Blencathra and Mungrisdale Common

Walk date – 21st September 2020

Distance – 7 miles

Weather – warm and sunny, very hazy, thin cloud, slight breeze but windy on summit


Good weather is still with us so J chose Blencathra via Blease Fell as our destination for today’s walk. Its four years since we were last on Blencathra so a return visit was well overdue. My long standing back problem has been niggling away at me recently, not quite as severely as in the past but enough to let me know it hasn’t really gone away and just enough to be a bit of a hindrance on a very warm and steepish climb. No matter, the good weather is coming to an end apparently so a bit of a rest period will do things a world of good, hopefully!


Parking area above Blencathra Centre – Blease Fell – Knowe Crags – Gategill  Fell summit – Hall’s Fell summit – Atkinson Pike – Mungrisdale Common – Cumbria Way – Parking area above Blencathra Centre

Latrigg and some of the north western fells as we climb the path from the parking area. With the sun to our backs and hardly any breeze we know its going to be a shiny face walk up Blease Fell.

Lonscale Fell comes into view. Odd clumps of cloud occasionally materalise and then vanish just as quickly. A solitary sheep notes our presence as we appear above the rise.

Looking beyond Latrigg to the north western fells again. Most have blended one with another in the haze but Grisedale Pike, the pointed peak on the right skyline, is distinctive enough. So too are Causey Pike, Sail and Crag Hill over to the left.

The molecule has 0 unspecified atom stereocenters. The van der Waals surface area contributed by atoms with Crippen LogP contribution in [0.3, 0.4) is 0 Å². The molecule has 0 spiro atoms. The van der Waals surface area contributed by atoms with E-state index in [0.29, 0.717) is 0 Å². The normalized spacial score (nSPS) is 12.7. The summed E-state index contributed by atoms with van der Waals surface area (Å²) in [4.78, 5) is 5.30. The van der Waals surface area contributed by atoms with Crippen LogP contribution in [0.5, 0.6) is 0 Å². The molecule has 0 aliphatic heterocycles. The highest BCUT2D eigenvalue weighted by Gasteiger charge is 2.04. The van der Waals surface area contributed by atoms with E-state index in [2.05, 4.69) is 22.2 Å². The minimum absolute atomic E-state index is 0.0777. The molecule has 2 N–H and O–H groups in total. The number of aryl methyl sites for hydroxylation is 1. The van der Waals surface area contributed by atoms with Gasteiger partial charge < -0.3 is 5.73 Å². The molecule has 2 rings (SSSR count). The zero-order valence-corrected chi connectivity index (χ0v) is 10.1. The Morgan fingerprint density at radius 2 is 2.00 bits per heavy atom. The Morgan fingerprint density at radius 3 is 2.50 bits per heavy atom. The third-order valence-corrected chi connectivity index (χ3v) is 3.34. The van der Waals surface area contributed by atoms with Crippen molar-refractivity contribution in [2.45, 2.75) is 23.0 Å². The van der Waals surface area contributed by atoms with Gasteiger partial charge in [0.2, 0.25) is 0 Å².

Looking across St John’s in the Vale towards Bleaberry Fell, beyond which a very extensive cloud inversion seems to be taking place.

From the cairn just below the start of the zig-zag path I took another look back to see how the inversion was progressing. It seemed to be increasing in volume with even the high fell tops gradually becoming enveloped.

The view back down the zig-zags as we pause to wipe very moist faces.

Another look back to check the inversion, which grew to such an extent that, with the exception of Cat Bells, it eventually covered the tops of all the fells beyond Derwentwater. There was nothing at all happening where we were although …..

….. as we topped out on Blease Fell it suddenly turned very cold and very windy. As can be seen in the shot a thin bank of mist also began rising up from the A66 side, it never amounted to much though and within minutes it had vanished. The cool wind remained though so on went our windproof jackets and we swapped shiny faces for streaming eyes and runny noses.

The same sort of thing happened over the Skiddaw massif too, so thanks to some meteorological quirk the northern fells were never overwhelmed by the inversion.